Letter from the Executive Director for December 2018

This month’s letter focuses on the looming return of rent control to Massachusetts.

In our Commonwealth, issues of major importance are decided by simple majority. There are roughly ten times as many renters as there are landlords. When it comes to rental housing policy, landlords are a distinct economic minority.

The truth about elections is that money also matters. The Center for Responsive Politics found that, while money can’t buy elections, 86% of the top spenders in elections from 2000 to 2016 won their seat. Elections and policy discussions require advertising, travel, staff, and compliance. Making policy is expensive.

Who spends the most money influencing Massachusetts housing policy? Consider that a 501(c)3 nonprofit pays no income tax, no sales tax, and no real estate tax if it owns rental units. But they can still make money and hire and pay staff upwards of $400,000 a year.

Under IRS regulations, a housing nonprofit can spend 20% of its revenue on lobbying for or against specific numbered bills. And generic policy discussions are not lobbying. City Life/Vida Urbana had 2017 revenue of $1,064,338; MetroHousing Boston had $147,836,461.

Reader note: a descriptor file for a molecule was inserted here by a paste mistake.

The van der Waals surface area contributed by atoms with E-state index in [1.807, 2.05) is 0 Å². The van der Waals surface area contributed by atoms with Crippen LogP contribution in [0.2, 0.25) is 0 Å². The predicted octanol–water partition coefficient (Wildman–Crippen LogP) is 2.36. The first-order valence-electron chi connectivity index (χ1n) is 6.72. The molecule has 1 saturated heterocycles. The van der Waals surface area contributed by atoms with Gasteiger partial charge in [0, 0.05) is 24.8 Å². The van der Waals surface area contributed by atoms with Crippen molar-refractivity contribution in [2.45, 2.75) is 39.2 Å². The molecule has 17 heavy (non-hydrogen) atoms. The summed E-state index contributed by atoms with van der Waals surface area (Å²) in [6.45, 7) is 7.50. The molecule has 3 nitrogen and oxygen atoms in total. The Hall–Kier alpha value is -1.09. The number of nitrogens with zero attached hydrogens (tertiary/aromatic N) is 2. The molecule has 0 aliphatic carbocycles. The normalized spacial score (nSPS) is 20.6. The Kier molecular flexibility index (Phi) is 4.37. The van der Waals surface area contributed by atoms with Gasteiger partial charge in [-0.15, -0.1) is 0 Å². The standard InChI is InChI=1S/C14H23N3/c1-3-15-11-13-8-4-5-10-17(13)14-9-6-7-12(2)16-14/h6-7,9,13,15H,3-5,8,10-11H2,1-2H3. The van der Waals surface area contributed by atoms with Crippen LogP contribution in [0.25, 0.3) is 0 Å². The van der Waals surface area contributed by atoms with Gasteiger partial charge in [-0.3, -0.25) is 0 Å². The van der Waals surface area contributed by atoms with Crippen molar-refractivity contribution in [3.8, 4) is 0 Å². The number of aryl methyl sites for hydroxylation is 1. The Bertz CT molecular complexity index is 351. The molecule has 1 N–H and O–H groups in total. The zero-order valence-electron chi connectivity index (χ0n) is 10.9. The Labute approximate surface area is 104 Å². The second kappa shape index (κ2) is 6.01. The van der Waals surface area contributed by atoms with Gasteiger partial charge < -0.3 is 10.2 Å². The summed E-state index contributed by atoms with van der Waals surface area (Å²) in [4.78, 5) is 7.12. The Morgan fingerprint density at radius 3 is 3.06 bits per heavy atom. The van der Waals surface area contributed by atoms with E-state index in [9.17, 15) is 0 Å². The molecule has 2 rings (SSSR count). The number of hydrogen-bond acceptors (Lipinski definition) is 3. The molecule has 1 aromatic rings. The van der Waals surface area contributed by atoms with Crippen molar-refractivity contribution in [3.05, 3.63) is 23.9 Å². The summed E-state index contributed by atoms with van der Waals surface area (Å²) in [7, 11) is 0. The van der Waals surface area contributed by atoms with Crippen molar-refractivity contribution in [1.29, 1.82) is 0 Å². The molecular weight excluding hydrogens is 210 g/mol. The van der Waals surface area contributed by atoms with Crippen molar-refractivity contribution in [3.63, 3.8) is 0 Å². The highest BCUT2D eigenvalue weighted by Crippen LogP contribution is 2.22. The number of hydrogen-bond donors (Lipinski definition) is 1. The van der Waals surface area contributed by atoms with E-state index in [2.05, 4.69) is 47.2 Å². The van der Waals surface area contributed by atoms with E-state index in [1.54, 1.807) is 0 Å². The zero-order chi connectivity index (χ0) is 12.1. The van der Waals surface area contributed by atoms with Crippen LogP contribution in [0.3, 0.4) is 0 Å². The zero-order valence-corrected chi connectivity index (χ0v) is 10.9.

These nonprofits have legitimate purposes. But sadly, they have influenced the wording of the Boston Metro Mayor’s Coalition to our illegitimate exclusion. The Coalition has announced their intent to pursue the ideas behind Just Cause Eviction Rent Control. They have added their idea of a Tenant Right of First Refusal, discussed elsewhere in this edition.

There are legitimate problems in Massachusetts. Homelessness is a systemic issue for us. Displacement is driving many seniors and disabled individuals far from their neighborhoods and support networks. The nonprofits say Just Cause Eviction and Tenant Right of First Refusal are the only answer.

Did we mention that Tenant Right of First Refusal grants nonprofits the right to purchase your properties, too? Combined, these two policies are legalized extortion. They will make it impossible for you to terminate a tenancy. If you want to sell out of the business entirely, they will make sure you sell to them and only them.

We have a lot of great collaborative answers. We’re piloting a new program in Worcester that, as of time of writing, looks ready to give homes to four chronically homeless individuals for almost no money with landlords’ eager and willing participation. There are real solutions here.

But without your support, we cannot afford to give our two cents every time a renter nonprofit is giving theirs. Please join today. Or if you are already a member, please become a property rights supporter. The next legislative session starts in January, and all that stands between us and disaster is a simple majority.

Sincerely,
Douglas Quattrochi
Executive Director
MassLandlords, Inc.

One Response to Letter from the Executive Director for December 2018

  1. Clarke Oler says:

    Hello — I am having an issue with a tenant who has a standard Blumberg lease agreement, not a MA-specific lease. I am a MA landlord (but not a MA resident — I live in New York.) This property is a townhouse in Amherst; we also own an apartment in a complex in Amherst, also rented.

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